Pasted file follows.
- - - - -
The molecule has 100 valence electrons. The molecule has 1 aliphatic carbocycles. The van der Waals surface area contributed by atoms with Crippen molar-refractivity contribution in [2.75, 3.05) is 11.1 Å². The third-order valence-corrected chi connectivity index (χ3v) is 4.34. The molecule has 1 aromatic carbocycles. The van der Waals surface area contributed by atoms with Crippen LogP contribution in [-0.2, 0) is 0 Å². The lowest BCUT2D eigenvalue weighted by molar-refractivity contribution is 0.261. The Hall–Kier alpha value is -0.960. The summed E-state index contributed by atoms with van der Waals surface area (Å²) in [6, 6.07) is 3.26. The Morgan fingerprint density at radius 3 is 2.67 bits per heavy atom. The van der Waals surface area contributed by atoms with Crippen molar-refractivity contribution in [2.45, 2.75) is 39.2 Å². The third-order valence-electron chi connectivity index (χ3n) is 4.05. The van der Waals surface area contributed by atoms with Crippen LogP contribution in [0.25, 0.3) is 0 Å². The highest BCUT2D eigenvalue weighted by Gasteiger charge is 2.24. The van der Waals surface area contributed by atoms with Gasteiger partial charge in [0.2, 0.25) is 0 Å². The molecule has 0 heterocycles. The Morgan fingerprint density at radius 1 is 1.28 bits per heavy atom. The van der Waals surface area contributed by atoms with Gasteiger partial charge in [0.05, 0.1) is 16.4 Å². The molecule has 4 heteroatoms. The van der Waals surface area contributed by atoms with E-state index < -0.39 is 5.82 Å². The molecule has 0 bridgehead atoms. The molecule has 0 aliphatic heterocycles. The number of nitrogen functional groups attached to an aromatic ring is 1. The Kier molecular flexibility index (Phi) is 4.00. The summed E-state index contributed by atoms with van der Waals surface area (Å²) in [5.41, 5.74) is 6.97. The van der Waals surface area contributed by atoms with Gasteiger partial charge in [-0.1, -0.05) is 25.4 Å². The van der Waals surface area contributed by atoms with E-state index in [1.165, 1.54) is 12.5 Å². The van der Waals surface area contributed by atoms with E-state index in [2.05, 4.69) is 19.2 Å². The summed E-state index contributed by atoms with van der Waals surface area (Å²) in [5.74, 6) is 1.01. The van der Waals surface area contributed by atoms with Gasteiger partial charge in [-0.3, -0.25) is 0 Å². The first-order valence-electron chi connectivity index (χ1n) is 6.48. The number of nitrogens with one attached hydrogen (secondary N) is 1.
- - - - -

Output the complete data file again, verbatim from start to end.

The molecule has 100 valence electrons. The molecule has 1 aliphatic carbocycles. The van der Waals surface area contributed by atoms with Crippen molar-refractivity contribution in [2.75, 3.05) is 11.1 Å². The third-order valence-corrected chi connectivity index (χ3v) is 4.34. The molecule has 1 aromatic carbocycles. The van der Waals surface area contributed by atoms with Crippen LogP contribution in [-0.2, 0) is 0 Å². The lowest BCUT2D eigenvalue weighted by molar-refractivity contribution is 0.261. The Hall–Kier alpha value is -0.960. The summed E-state index contributed by atoms with van der Waals surface area (Å²) in [6, 6.07) is 3.26. The Morgan fingerprint density at radius 3 is 2.67 bits per heavy atom. The van der Waals surface area contributed by atoms with Crippen molar-refractivity contribution in [2.45, 2.75) is 39.2 Å². The third-order valence-electron chi connectivity index (χ3n) is 4.05. The van der Waals surface area contributed by atoms with Crippen LogP contribution in [0.25, 0.3) is 0 Å². The highest BCUT2D eigenvalue weighted by Gasteiger charge is 2.24. The van der Waals surface area contributed by atoms with Gasteiger partial charge in [0.2, 0.25) is 0 Å². The molecule has 0 heterocycles. The Morgan fingerprint density at radius 1 is 1.28 bits per heavy atom. The van der Waals surface area contributed by atoms with Gasteiger partial charge in [0.05, 0.1) is 16.4 Å². The molecule has 4 heteroatoms. The van der Waals surface area contributed by atoms with E-state index < -0.39 is 5.82 Å². The molecule has 0 bridgehead atoms. The molecule has 0 aliphatic heterocycles. The number of nitrogen functional groups attached to an aromatic ring is 1. The Kier molecular flexibility index (Phi) is 4.00. The summed E-state index contributed by atoms with van der Waals surface area (Å²) in [5.41, 5.74) is 6.97. The van der Waals surface area contributed by atoms with Gasteiger partial charge in [-0.1, -0.05) is 25.4 Å². The van der Waals surface area contributed by atoms with E-state index in [1.165, 1.54) is 12.5 Å². The van der Waals surface area contributed by atoms with E-state index in [2.05, 4.69) is 19.2 Å². The summed E-state index contributed by atoms with van der Waals surface area (Å²) in [5.74, 6) is 1.01. The van der Waals surface area contributed by atoms with Gasteiger partial charge in [-0.3, -0.25) is 0 Å². The first-order valence-electron chi connectivity index (χ1n) is 6.48. The number of nitrogens with one attached hydrogen (secondary N) is 1.